In a sign Congressional Republicans intend to keep political pressure on the administration over Benghazi, House Speaker John Boehner convened a meeting Thursday morning to discuss last year's attack on the U.S. consulate in Libya with key House committee chairmen and several GOP Senators who have been critical of the administration's handling of the incident.
Boehner told reporters at his weekly press conference that there are "some members who wanted to have a conversation, kinda compare notes on what we know and what we don't know and frankly there is a lot we still don't know, and so it was a friendly exchange of information and some decisions about a way forward."
The attack, which occurred on September 11, 2012, killed four Americans, including U.S. Ambassador to Libya Chris Stevens.
Pressed on what additional information Republicans on the Hill were seeking, Boehner said, "I think on what happened prior to September 11th, what actually happened on September 11th and then why it was described for weeks after as something that it wasn't, when the people who were watching this knew it was a terrorist attack."
A senior House GOP aide told CNN the purpose of the meeting was for committee leaders to "lay out what they know and figure out what questions still exist."
"What are they still looking for and what are they hearing from their members?" the aide added.
This aide said there are "some members who feel they don't have all the answers they want."
The issues outlined by Boehner were the subject of several congressional hearings at the end of 2012 and the beginning of this year that included testimony from then-Secretary of State Hillary Clinton.
Many Republicans, including Sen. John McCain and Sen. Lindsey Graham, were among those GOP members in the meeting with Boehner. They continue to say they're not satisfied with the answers provided in a report on the attack conducted by an independent review board, or with how top officials in the Obama administration reacted to the event.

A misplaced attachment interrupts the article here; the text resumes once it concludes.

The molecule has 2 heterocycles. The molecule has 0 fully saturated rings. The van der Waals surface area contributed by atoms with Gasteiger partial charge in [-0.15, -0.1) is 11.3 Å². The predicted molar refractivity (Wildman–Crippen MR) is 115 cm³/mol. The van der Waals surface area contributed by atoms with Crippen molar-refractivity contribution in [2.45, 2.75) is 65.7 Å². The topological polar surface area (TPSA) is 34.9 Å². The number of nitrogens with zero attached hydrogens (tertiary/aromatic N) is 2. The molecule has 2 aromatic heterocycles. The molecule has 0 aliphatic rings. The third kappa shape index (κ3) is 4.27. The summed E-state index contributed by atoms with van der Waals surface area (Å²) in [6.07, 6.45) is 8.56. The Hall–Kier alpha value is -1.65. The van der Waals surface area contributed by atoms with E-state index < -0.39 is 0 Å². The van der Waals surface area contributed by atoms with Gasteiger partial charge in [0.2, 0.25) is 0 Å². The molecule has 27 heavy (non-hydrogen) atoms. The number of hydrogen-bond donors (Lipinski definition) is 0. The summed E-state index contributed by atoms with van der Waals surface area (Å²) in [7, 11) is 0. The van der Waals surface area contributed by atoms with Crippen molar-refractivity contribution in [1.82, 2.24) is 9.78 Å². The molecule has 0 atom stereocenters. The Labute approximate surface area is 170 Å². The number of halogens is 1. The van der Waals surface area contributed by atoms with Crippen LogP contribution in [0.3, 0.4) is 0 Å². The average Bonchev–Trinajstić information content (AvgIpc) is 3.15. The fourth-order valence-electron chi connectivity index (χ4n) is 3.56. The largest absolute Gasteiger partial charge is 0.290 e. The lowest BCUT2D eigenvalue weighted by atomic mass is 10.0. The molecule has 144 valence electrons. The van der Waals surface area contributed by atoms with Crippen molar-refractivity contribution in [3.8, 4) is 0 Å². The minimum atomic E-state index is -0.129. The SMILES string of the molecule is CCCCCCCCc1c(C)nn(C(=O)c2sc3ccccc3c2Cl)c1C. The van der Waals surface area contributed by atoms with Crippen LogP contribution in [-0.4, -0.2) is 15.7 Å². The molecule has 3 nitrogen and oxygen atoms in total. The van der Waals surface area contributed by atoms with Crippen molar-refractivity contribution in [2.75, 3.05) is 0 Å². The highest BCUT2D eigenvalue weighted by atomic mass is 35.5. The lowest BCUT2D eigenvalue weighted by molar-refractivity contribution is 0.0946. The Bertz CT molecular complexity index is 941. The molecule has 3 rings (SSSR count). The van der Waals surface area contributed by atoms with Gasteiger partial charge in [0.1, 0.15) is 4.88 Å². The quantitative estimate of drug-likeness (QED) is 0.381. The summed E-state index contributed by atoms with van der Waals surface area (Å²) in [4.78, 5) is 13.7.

The controversy over the lack of adequate security measures at the Libyan consulate and why the administration initially described the attack as a spontaneous demonstration--but then later acknowledged it was planned--has become a conservative cause célèbre. At a political conference last week outside Washington featuring speeches by top GOP party leaders, several speakers focused on the Benghazi issue and argued the president wasn't giving a full account of what happened.
Rep. Dutch Ruppersberger, the top Democrat on the House Intelligence Committee, wasn't in the meeting led by Boehner, but told CNN on Thursday that Congress was still gathering information and believed the administration was cooperating.
"The only thing there is an issue about whether or not certain people need to be subpoenaed. If members of Congress need to get more information, and there's a pushback, we have the ability to do that. But from what I understand, we're getting the information that people are talking to us," Ruppersberger said.
Sen. Dianne Feinstein, D-California, who chairs the Senate Intelligence panel told reporters Wednesday that her committee's own report was nearing completion, but was awaiting further input from Republican members.
"Our part of it is the intelligence. The majority has really, I think, knows what its findings are and are ready, and hopefully the minority shortly will have their additions and we'll able to get something out," Feinstein said.